Dorothy Height, who was called the queen mother of the civil rights movement through seven decades of advocacy for racial equality -- including 41 years as president of the National Council of Negro Women -- has died. She was 98.
Height, who also played a key role in integrating the YWCA, died Tuesday of natural causes at Howard University Hospital in Washington, D.C., the council announced.
Though not nearly as well known as her male contemporaries, Height was a steadfast presence in the civil rights movement. Often the only woman at strategy meetings with the Rev. Martin Luther King Jr. and other leaders, she was a determined voice pressing the importance of issues affecting women and children.
Beginning in the 1930s, she helped shape the national agenda for the YWCA. Traveling throughout the nation, she prodded local chapters to implement interracial charters at a time when racial segregation was still the order of the day and resistance to integration often was fierce.
As president of the National Council of Negro Women from 1957 to 1998, she led the group to expand its mission. Her initiatives included training thousands of women --housewives, teachers, office workers, students -- to work as community advocates. Back in their own communities, they pushed for better housing, schools and stores. It was a way to help women escape what Height called the "triple bind of racism, sexism and poverty."
One of Height's most visible accomplishments was the Black Family Reunion Celebration, a three-day cultural event in Washington, D.C., with related events around the country. Founded to counter negative images of the black family, it has been held annually since 1986.
"Her fingerprints are quietly embedded in many of the transforming events of the last six decades as blacks, women and children pushed open and walked through previously closed doors of opportunity," Marian Wright Edelman, founder of the Children's Defense Fund, wrote in 2006 in the Baltimore Times.
Eleanor Smeal, president of the Feminist Majority Foundation, said, "Dorothy understood from the beginning the importance of both the civil rights movement and the women's rights movement and how they're intertwined. She's always tried to keep people together and united."
The daughter of a nurse and a building contractor, Height was born March 24, 1912, in Richmond, Va., and grew up in Rankin, Pa., where she earned top grades in school and distinguished herself with her oratory skills. After graduating from high school at 16, she was accepted into Barnard College in New York but was told she had to delay her entrance a year because the school had met its annual quota of two black students.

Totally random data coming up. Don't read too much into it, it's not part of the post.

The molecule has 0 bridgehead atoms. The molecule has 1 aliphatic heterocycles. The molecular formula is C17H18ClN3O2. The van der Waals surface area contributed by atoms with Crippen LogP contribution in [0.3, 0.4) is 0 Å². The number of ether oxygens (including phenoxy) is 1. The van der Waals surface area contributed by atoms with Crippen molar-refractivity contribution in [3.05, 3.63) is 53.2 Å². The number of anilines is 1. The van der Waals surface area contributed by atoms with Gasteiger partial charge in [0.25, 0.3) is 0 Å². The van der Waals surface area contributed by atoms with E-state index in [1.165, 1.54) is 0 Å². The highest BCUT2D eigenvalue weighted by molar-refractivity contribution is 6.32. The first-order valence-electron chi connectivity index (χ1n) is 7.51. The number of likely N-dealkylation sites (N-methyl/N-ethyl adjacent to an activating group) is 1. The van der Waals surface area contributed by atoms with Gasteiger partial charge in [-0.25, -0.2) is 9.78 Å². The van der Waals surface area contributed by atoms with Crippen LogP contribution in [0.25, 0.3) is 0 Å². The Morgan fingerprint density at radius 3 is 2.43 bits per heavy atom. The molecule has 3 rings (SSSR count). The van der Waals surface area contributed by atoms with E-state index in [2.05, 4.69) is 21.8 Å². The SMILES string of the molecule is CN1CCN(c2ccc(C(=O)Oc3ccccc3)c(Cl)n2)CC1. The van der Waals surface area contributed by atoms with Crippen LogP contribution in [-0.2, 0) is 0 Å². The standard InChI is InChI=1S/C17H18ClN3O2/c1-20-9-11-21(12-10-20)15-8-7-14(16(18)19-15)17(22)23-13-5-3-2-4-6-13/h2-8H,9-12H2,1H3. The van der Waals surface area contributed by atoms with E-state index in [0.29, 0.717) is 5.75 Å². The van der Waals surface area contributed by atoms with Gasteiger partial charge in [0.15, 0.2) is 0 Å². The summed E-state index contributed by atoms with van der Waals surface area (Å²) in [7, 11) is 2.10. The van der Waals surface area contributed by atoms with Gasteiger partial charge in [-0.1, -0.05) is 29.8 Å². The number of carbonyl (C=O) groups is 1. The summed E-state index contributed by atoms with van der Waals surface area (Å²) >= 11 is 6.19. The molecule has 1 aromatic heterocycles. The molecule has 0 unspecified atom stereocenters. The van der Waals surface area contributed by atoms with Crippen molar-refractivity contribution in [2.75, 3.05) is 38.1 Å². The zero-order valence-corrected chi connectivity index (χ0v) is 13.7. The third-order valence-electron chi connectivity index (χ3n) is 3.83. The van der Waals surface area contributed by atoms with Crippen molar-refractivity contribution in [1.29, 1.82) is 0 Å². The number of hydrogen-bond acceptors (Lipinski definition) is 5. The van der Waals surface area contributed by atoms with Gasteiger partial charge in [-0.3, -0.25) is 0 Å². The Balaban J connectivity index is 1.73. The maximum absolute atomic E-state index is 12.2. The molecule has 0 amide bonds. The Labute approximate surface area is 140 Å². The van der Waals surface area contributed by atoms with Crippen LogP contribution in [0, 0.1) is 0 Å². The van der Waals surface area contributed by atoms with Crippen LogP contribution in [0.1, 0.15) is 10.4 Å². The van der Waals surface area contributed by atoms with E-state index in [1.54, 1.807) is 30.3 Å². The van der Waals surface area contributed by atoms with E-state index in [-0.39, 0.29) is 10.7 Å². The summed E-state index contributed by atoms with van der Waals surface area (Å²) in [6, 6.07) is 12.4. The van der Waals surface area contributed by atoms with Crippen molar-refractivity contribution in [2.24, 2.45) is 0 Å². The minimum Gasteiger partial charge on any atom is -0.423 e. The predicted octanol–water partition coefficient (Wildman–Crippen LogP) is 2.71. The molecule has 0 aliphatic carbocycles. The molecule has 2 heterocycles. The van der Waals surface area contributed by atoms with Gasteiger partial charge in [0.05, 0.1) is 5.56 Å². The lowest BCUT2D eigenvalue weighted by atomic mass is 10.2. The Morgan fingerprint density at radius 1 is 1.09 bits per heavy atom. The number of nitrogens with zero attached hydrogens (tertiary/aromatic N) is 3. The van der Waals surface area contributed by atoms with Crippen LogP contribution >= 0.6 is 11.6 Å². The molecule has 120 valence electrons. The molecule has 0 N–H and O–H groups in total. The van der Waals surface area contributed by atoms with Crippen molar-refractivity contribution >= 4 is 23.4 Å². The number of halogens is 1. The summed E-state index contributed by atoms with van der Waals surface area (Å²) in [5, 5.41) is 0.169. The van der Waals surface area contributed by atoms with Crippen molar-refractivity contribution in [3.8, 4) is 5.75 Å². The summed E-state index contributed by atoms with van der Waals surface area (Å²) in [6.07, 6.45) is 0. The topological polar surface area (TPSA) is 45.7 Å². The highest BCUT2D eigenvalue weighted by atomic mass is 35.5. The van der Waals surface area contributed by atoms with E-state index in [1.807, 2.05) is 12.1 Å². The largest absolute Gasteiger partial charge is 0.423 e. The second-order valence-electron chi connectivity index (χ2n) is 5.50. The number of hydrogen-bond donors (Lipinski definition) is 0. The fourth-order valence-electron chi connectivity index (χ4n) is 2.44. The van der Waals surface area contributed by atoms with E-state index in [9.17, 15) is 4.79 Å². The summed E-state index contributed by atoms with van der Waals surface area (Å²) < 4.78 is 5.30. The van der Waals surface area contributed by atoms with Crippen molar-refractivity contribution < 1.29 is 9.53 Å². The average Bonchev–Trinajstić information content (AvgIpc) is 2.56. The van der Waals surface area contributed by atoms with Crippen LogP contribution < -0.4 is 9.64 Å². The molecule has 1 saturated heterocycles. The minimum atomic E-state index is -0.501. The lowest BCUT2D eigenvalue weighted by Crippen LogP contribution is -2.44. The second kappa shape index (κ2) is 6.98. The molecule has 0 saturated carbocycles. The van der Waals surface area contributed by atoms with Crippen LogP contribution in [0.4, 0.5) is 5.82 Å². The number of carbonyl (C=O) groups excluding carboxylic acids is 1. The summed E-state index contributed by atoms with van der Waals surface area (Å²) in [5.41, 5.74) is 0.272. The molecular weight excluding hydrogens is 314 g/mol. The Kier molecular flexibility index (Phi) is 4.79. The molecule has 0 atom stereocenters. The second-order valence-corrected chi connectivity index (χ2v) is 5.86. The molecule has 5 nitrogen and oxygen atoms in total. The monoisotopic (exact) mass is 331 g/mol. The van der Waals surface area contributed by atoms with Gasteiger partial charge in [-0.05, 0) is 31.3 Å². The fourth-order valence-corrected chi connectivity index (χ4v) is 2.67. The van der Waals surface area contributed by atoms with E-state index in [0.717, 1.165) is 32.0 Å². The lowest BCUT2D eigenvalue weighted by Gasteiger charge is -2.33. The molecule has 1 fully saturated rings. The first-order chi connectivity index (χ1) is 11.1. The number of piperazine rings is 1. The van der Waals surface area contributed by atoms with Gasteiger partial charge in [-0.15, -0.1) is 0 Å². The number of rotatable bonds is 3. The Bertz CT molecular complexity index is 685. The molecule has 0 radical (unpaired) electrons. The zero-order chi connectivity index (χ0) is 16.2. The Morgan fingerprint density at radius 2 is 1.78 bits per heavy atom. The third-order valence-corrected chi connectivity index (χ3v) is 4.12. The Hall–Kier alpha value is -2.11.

Instead she entered New York University, which had no such quota. In four years she earned bachelor's and master's degrees in social work. Height never married and had no children.
She joined the YWCA in 1937 and was there during a critical period in the organization's history as it grappled with the issue of race. She was a 25-year-old assistant director at the YWCA in Harlem when then-first lady Eleanor Roosevelt and National Council of Negro Women founder Mary McLeod Bethune paid a visit. Height was assigned the job of greeting and escorting the first lady, but a conversation with Bethune, the daughter of former slaves, altered the course of Height's life.
We need you at the council, Bethune said to Height.
Height began volunteering at the council and became the organization's fourth president in 1957.
In 1965 Height was named head of the YWCA's newly established Office of Racial Justice, charged with leading the organization's campaign against discrimination. Through such work she collaborated with the civil rights movement's key leaders, including King, Roy Wilkins, James Farmer, John Lewis, A. Philip Randolph and Whitney Young, a group often referred to as the Big Six. Height made seven, but her role often was overlooked because of the times in which she lived.
In 2004, President George W. Bush awarded Height the Congressional Gold Medal.